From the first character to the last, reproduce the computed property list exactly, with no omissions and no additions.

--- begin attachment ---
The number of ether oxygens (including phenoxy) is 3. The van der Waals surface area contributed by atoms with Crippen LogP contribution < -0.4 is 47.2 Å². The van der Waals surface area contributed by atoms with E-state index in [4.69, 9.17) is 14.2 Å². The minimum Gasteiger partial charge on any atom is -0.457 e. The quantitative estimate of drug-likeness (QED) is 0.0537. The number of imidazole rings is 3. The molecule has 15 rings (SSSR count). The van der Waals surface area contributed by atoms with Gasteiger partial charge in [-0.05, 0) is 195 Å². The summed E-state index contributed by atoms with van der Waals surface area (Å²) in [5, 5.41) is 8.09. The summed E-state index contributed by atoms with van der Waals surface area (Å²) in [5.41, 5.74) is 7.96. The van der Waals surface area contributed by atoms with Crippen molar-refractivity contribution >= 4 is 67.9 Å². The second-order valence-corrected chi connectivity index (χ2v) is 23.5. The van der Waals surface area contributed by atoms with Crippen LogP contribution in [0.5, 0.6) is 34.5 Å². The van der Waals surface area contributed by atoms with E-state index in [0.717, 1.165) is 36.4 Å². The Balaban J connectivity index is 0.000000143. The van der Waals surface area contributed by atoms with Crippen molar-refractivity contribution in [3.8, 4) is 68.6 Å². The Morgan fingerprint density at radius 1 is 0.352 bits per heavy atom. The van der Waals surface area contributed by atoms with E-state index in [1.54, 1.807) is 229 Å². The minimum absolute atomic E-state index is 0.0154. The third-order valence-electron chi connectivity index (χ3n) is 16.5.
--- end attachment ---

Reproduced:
The number of ether oxygens (including phenoxy) is 3. The van der Waals surface area contributed by atoms with Crippen LogP contribution < -0.4 is 47.2 Å². The van der Waals surface area contributed by atoms with E-state index in [4.69, 9.17) is 14.2 Å². The minimum Gasteiger partial charge on any atom is -0.457 e. The quantitative estimate of drug-likeness (QED) is 0.0537. The number of imidazole rings is 3. The molecule has 15 rings (SSSR count). The van der Waals surface area contributed by atoms with Gasteiger partial charge in [-0.05, 0) is 195 Å². The summed E-state index contributed by atoms with van der Waals surface area (Å²) in [5, 5.41) is 8.09. The summed E-state index contributed by atoms with van der Waals surface area (Å²) in [5.41, 5.74) is 7.96. The van der Waals surface area contributed by atoms with Crippen molar-refractivity contribution >= 4 is 67.9 Å². The second-order valence-corrected chi connectivity index (χ2v) is 23.5. The van der Waals surface area contributed by atoms with Crippen LogP contribution in [0.5, 0.6) is 34.5 Å². The van der Waals surface area contributed by atoms with E-state index in [0.717, 1.165) is 36.4 Å². The Balaban J connectivity index is 0.000000143. The van der Waals surface area contributed by atoms with Crippen molar-refractivity contribution in [3.8, 4) is 68.6 Å². The Morgan fingerprint density at radius 1 is 0.352 bits per heavy atom. The van der Waals surface area contributed by atoms with E-state index in [1.54, 1.807) is 229 Å². The minimum absolute atomic E-state index is 0.0154. The third-order valence-electron chi connectivity index (χ3n) is 16.5.